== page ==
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Scaling City Tech to Tackle Inequality


Utilizing technology in cities is a trend that has moved from the fantasy of the future to the reality of right now. Nearly every large city has a function such as the chief innovation officer, who serves to integrate technology into city services. These innovations are tackling what the urban planning world calls “wicked problems” — issues that are both systemic and rooted in historic policy decisions — that have day-to-day implications for citizens. Homelessness, affordable housing, and school accessibility all fall into the bucket of wicked problems.

At the heart of these wicked problems is the issue of inequality, a growing problem across the board in cities today. Fast Company reports that large cities around the world are more unequal than their countries’ populations on average, noting that income inequality has increased in 94 of the U.S.’ 100 biggest metro areas since 1994.

An article from 100 Resilient Cities, an initiative of the Rockefeller Foundation, notes the types of functions that cities are using technology for: to aggregate and analyze existing data, to leverage information systems to improve operational efficiency, to create new materials and designs, and to increase citizen engagement. These functions allow cities to be more responsive to the needs of citizens and to address short- and long-term problems more efficiently.

Large investments from the likes of the Bloomberg Philanthropies are funding city-wide technological solutions to large structural problems. Bloomberg Philanthropies’ Innovation Delivery program began with a successful five-city pilot project and addressed issues such as murder reduction and economic development. In 2014, Bloomberg expanded the Innovation Delivery program to fourteen additional cities in the U.S. and Israel.

How Can Tech Innovations Improve Cities?

The new Innovation Delivery projects tackle big problems; Minneapolis, MN will focus its $2.7 million grant on analyzing whether core city services are delivered equitably, while Los Angeles, CA is concentrating its $2.5 million grant on revitalizing neighborhoods. Long Beach, CA is dedicating part of its $3 million grant to improving online city services. While streamlining city processes such as building permits and paying tickets may not carry the same cachet that decreasing murder rates does, the returns on improved city services can be a healthier economy and a more informed citizenship.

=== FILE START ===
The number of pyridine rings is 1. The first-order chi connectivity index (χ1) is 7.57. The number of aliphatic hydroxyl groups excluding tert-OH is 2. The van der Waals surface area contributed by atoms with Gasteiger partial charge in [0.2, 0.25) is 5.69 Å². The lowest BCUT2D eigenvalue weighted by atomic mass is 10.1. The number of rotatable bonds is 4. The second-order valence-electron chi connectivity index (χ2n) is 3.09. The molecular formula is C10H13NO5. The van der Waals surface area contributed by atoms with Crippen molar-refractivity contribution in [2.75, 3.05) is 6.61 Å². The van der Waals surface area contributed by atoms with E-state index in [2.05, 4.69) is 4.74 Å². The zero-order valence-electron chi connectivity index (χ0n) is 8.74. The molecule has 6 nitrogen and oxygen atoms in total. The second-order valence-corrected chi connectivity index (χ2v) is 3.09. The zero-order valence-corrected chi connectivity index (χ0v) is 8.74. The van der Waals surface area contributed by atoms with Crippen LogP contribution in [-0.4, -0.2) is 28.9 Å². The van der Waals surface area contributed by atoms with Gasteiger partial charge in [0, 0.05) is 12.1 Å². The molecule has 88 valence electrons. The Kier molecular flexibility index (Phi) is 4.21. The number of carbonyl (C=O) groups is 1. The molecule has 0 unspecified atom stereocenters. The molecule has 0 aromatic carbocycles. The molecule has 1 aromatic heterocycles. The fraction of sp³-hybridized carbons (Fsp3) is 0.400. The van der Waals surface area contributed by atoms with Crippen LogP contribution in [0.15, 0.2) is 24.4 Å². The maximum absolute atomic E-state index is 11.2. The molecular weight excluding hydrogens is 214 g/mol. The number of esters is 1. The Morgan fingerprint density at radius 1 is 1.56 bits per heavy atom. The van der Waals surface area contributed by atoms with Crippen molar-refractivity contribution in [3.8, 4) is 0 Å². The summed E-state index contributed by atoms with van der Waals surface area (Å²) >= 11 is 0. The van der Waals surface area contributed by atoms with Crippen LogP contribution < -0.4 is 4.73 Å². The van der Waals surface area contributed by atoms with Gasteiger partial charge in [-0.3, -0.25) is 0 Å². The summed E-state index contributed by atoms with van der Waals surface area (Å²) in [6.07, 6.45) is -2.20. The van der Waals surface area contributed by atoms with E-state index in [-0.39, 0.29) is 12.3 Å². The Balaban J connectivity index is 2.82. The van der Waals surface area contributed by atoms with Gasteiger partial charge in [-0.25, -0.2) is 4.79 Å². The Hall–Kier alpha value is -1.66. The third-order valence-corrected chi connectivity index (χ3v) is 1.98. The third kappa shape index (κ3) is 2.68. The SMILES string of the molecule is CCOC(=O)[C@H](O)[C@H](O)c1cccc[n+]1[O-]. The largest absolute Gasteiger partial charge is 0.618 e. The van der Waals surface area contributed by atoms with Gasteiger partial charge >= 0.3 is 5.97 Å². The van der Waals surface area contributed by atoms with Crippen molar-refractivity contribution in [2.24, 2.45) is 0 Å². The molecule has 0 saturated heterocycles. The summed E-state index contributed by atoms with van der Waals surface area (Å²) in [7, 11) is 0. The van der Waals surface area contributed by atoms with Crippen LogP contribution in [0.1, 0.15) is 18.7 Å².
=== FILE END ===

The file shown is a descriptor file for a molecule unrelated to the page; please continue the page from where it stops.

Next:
Similarly, Code for America’s focus on economic development creates streamlined interactions between businesses and governments. Code for America’s materials cite that the U.S. is ranked 46 in the world for ease of starting a business due mostly to how hard understanding and meeting state and local requirements is. In Puerto Rico, the organization PrimerPeso worked with government and community partners to develop a web application to help business owners and entrepreneurs understand the business incentives and services available to them.

The timeline for seeing results from improving the process of delivering services to citizens is medium term. The jury is out on whether the new processing system will increase competitiveness; while it might increase business starts in a given community, will streamlined government attract entrepreneurs from other communities? Furthermore, will better service delivery impact the everyday lives of citizens living below the poverty line?

A handful of city tech functions tackle everyday problems. The Code for America team created the Promptly service for the San Francisco Human Services Agency to remind Food Stamp recipients to submit program renewal information before their benefits expire. Promptly, which is billed as “easy text messaging for government,” can also be used to help schedule, monitor, and provide notifications for any reason.

Other apps utilize civic information, but government entities did not create them. The Boston Globe worked with two professors from the College of the Holy Cross in Worcester, MA to design an app to compare public school systems. Using the resulting app, Dreamschool Finder, parents can look at how elementary, middle, and high schools stack up in college readiness, resources, diversity, and growth in math and English. Parents can use Dreamschool Finder to choose the best schools for their children, thereby providing a better and more targeted education.

Similarly, AccessMap Seattle uses information from the Seattle Department of Transportation as well as other sources, such as Mapbox and Google Elevation, to map various possible obstacles for people with limited mobility. Data from the Census Bureau shows that people with disabilities have lower median incomes than the rest of the population; AccessMap Seattle provides knowledge that could lead to more economic opportunities in the form of jobs or access to benefits.

Cities can use technology to improve social services, policing practices, and many other aspects of everyday urban life. These solutions can be successful with top-down approaches, but citizens themselves can also create technological solutions. To open the door for entrepreneurial innovation, cities and government entities should provide access to civic data. Using technology for cities, innovators at every level can address both ingrained, structural issues and their symptoms, leading to decreased inequality and thus fewer wicked problems.

Emily Brown

Emily works in urban planning, helping cities to become more competitive. She was named as one of 40 under 40 economic developers, and has taken part in a successful Kickstarter…